Taking a moment of silence is an act that is at once universally understood and yet universally misunderstood. Millions of people around the world know exactly how to behave when someone calls for a moment of silence, but most people probably don't know where the traditional even came from. Chances are quite high that you've never heard the story behind the first infamous moment of silence and how it came to be used by politicians, grieving communities, and sports commentators alike.
Moment of Silence Started With World War I
As with all lasting communal traditions, the moment of silence has a legendary origin story. Its nexus begins in Cape Town, South Africa during World War I. Sir Harry Hands resided in Cape Town at the time and had recently suffered the loss of his eldest son, Reginald, to the fighting on the western front. Taken by his grief and inspired by the routine gun shots that the town had fired to mark noon every day, save Sundays, for more than 200 years, Hands began holding a six-minute moment of silence to honor the soldiers who had been killed during the war. Word of this action found its way to King George V, who made a public announcement on November 17, 1919 on "the 11th hour" that the country would hold a two-minute moment of silence in remembrance of the lives lost during the war. Thus, the moment of silence was born.
Moment of Silence Legacy
Unsurprisingly, the moment of silence has a complicated legacy, most often being used in the wake of tragedy - both civilian and militaristic. Interestingly, the moment of silence was used as an odd form of protest by those who opposed the Supreme Court's ruling in 1962 to ban the use of prayer in public schools; they would engage in a prayer but cloak it as holding a moment of silence. However, the moment of silence continues to be used most often in the wake of destruction and the onset of grief and mourning. For instance, it was announced that the United Kingdom would observe a three-minute national moment of silence to honor Prince Philip in the wake of his death.
Proper Etiquette for a Moment of Silence
Moments of silence are usually quite brief, but it's important that you refrain from making any purposeful noise while they're happening, as this is a sign of great disrespect and will probably offend a good number of people around you. Some choose to bow their heads when the moment begins, while others share glances and nods with those around them. Either way, try to remain as still and quiet as possible to appreciate the reverence of an uncommon sight to see - that of the world completely stopping, if just for a moment.
How to Do a Moment of Silence
Generally, moments of silence are arranged within a greater program so that the presenters and attendees know one is coming. However, don't feel discouraged from signaling a moment of silence off the cuff; sometimes, the most genuine moments are those that're unplanned. If you're the one who's been tasked with announcing the moment of silence, you can make a short statement about the reason for the moment of silence, the length it will take, and a starting call such as "let's begin." These announcements don't have to turn into speeches, rather they should be concise enough to communicate exactly what the moment is for and nothing more.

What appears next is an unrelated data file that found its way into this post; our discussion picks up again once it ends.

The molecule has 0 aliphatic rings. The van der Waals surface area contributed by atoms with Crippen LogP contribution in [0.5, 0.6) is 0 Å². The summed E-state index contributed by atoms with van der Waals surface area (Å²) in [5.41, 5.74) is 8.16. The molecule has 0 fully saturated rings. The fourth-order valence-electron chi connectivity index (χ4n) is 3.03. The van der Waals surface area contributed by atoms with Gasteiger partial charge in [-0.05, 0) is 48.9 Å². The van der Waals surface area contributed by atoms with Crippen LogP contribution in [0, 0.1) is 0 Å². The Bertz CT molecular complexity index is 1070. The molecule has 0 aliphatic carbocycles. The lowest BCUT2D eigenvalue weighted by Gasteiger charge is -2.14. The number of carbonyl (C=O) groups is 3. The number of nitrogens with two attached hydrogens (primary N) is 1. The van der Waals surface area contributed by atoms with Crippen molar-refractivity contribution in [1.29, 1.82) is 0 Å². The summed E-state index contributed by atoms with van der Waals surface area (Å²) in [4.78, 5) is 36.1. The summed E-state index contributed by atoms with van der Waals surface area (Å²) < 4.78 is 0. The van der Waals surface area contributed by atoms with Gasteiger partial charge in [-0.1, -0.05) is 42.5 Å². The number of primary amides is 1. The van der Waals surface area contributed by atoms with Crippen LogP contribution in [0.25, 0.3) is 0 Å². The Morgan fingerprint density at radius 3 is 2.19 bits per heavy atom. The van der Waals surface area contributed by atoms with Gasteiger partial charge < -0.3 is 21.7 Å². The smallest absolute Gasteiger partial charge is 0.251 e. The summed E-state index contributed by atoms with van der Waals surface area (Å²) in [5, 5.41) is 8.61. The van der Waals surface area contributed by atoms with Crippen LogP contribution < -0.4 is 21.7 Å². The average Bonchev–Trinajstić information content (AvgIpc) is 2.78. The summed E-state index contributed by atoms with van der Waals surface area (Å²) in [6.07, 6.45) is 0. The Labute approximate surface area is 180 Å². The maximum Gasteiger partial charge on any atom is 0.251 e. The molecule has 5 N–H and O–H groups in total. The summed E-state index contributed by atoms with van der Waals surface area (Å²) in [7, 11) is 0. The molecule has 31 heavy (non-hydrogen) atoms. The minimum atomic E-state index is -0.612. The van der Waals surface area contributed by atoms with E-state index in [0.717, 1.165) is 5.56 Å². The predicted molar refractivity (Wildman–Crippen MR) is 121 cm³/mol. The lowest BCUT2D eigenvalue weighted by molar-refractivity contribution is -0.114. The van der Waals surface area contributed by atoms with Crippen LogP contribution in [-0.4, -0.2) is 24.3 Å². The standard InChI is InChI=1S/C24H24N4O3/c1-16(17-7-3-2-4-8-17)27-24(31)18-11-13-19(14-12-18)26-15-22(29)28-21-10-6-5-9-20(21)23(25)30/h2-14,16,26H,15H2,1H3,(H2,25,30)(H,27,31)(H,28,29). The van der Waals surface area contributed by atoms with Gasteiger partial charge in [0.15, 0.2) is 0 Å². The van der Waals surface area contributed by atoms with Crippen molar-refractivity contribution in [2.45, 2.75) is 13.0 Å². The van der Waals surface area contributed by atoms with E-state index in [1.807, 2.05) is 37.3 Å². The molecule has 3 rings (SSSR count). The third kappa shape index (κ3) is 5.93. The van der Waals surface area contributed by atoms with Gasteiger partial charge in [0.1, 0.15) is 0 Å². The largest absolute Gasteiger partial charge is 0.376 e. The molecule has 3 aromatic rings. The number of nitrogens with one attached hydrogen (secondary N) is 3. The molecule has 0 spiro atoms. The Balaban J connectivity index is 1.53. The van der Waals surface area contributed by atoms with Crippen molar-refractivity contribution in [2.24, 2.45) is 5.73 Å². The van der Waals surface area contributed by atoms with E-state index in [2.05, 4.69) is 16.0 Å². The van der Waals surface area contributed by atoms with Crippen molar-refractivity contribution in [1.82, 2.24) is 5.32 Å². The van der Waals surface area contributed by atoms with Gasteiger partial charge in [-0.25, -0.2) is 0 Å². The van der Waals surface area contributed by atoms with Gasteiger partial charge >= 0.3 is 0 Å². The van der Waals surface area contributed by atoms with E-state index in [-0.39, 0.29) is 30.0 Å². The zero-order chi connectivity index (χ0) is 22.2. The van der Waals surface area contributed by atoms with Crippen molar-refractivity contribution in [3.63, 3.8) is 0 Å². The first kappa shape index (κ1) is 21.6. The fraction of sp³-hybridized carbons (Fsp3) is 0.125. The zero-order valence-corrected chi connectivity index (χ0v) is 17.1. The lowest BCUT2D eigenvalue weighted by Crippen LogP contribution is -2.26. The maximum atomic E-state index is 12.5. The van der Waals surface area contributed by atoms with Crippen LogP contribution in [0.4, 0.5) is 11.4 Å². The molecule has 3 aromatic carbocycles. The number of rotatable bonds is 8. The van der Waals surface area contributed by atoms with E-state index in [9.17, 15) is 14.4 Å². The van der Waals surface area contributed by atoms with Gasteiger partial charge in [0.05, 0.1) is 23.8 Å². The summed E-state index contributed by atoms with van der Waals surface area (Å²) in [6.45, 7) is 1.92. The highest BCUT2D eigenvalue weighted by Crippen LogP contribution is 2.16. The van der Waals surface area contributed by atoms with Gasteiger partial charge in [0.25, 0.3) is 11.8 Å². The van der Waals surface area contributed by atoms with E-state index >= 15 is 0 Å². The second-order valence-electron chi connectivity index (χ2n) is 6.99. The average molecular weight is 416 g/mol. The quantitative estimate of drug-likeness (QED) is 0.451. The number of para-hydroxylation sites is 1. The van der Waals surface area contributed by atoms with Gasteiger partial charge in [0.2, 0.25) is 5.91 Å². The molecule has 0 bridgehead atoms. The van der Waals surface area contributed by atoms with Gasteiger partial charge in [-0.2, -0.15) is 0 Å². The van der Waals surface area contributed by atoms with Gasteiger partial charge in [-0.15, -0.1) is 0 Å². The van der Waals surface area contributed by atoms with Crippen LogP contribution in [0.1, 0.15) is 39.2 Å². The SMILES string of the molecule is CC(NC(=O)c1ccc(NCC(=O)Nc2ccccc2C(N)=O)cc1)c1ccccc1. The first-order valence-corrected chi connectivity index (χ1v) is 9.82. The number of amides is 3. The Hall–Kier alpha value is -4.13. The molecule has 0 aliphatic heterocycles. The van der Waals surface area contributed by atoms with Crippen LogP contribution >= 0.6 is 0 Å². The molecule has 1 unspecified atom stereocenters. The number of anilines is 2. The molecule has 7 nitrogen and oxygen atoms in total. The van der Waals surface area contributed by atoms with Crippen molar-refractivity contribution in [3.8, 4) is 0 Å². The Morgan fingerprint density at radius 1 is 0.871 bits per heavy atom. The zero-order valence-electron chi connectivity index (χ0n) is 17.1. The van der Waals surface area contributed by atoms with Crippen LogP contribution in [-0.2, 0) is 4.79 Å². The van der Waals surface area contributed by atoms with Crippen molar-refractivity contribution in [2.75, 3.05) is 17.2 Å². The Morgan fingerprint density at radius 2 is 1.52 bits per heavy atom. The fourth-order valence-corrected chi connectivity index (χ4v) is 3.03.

How Long Is a Moment of Silence?
The much-debated question is how long should a moment of silence last; if you're basing the amount of time off of the actual definition of a moment, then that's ninety seconds as determined by an 8th century monk named St. Bede. However, the more common amount of time for a moment of silence to last is about two to three minutes. Occasionally, highly significant commemorative events will hold longer silences to honor the greater death tolls, such as the one's that acknowledge 9/11's anniversary in the U.S. every year, but this isn't a good standard to set because anything longer than three minutes and you'll start to lose the crowd's attention to the task at hand. If you want to hold a really effective moment of silence, then you want to keep it under three minutes.
If Only for a Moment
There's something particularly beautiful about both witnessing and participating in a moment of silence. It's fascinating that something so focused on sharing can also be so individualistic. Just remember when you're heading into your next moment of silences to take the time to really be reflective and polite; you may feel like you haven't got the time to spare just one moment, but a moment's all you need to feel grounded in both yourself and your community.